The Aquatic Ecology Laboratory is located in the Research Center on OSU's west campus in Columbus.  The space includes faculty, staff, and student offices, as well as small-group meeting space, laboratory space, outdoor experimental pools, and boat and equipment storage.

See below for a more detailed look at the AEL facilities.


This flexible laboratory space has been home to experiments involving a variety of taxa from Lake Erie walleye to African cichlids to tadpoles and dragonfly larvae. The lab contains four walk-in environmental growth chambers, three large aquarium rooms, and a central open space for larger tanks. The space is equipped with a monitored dechlorinated water supply and a low-pressure air supply to ensure optimum conditions for all tanks. Owing to the flexible setup, the wet lab can be rearranged to accommodate the needs to any new experiment that the lab takes on. The wet lab also contains ample space for sample processing as well as a large fume hood.

Wet lab with tanks

The AEL has three primary dry laboratory spaces. The Dry Lab, the Microscopy Lab, and the Hood Lab. The AEL is also equipped with ample freezer storage space.

The Dry Lab

The dry lab is a multipurpose area that has historically been the data-gathering heart of the AEL. In 2019-2020 the dry lab underwent a massive renovation that created an improved work space. Primary activities in the dry lab include otolith processing, fish sample processing, calorimetry, and general data processing.

Dry lab equipment:

  • Bomb calorimeters
  • Laminar flow hood
  • Muffle furnace
  • Drying Ovens
  • Otolith polishers 
  • Compound microscopes and imaging software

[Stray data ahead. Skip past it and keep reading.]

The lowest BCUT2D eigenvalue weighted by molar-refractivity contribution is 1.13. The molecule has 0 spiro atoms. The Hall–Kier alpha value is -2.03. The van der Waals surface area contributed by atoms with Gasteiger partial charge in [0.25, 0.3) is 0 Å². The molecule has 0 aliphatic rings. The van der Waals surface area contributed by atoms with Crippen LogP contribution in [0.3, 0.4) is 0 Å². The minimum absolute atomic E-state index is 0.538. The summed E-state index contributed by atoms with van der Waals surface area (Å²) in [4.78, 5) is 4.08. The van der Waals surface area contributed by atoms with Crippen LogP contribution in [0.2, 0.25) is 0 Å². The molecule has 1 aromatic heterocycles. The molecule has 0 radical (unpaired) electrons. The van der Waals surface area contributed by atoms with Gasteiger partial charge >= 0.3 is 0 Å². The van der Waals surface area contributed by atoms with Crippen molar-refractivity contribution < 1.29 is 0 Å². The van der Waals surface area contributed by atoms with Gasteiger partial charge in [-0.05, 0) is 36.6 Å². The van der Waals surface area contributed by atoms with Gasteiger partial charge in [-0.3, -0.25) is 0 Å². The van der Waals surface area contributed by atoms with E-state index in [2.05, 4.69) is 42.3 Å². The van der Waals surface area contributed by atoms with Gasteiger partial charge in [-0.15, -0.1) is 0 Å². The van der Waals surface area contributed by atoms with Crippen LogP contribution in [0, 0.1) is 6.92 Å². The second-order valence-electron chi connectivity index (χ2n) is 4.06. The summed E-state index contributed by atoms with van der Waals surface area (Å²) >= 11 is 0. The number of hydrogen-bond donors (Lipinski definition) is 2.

• Computer work stations

The Microscopy Lab (i.e. room 517)

Room 517 was renovated from a storage space to a wonderful new lab in 2019. The primary focus of this space is the use of dissecting microscopes for zooplankton identification and enumeration. This room is equipped with ample storage for samples and laboratory equipment, as well as a chemical fume hood.

The Hood Lab (i.e. rooms 511 & 513)

Dr. Jim Hood's lab spaces are focused on nutrient analysis and spectrophotometry. Room 513 is equipped with a fume hood and laminar flow hood, a spectrophotometer, and water filtration equipment.

Freezer Storage (i.e. room 515)

The freezer storage room is equipped with five -80°C freezers, two -20°C chest freezers, a large walk-in refrigerator room, and a walk-in -40°C freezer room.


The AEL maintains an outdoor pool facility near our main research building. Within a tree-shaded, secure enclosure, 52 experimental pools (2500 liters each) are available for extensive replicate experiments with fish and other aquatic organisms. The pools have a monitored dechlorinated water supply, low-pressure air supply, and the ability to add heaters to maintain optimum conditions.



AEL students and researchers have access to a fleet of boats, including:

  • R/V Carmen, AEL's dedicated Great Lakes research vessel: 10.4-m custom-built aluminum boat equipped with two 220hp I/O engines, trawling winches, two davits, state-of-the-art electronics, and sleeping quarters
  • Two 6-m all-welded, aluminum, electrofishing boats equipped with 50 and 60 HP outboards and Midwest electrofishing units
  • Two 6-m all-welded aluminum general purpose boats equipped with 75 HP outboards
  • One 8.4-m all-welded aluminum general purpose/trawler equipped with a 340 HP inboard jet-drive engine
AEL boat barn with 5 aluminum welded general boats on trailers



The AEL is also happy to have a dedicated boat captain, Neal Banaszak (banaszak.3@osu.edu). Please contact Neal if you have any vessel-related questions.


The Aquatic Ecology Lab maintains a fleet of 5-6 vehicles for field use and laboratory support. At present, our fleet is composed of 4 trucks and 2 SUVs:

  • Ford Escape Hybrid, 2006
  • Ford F-250, 2002, 2008, & 2015
  • Ford F-150, 2000
  • Dodge Durango, 2012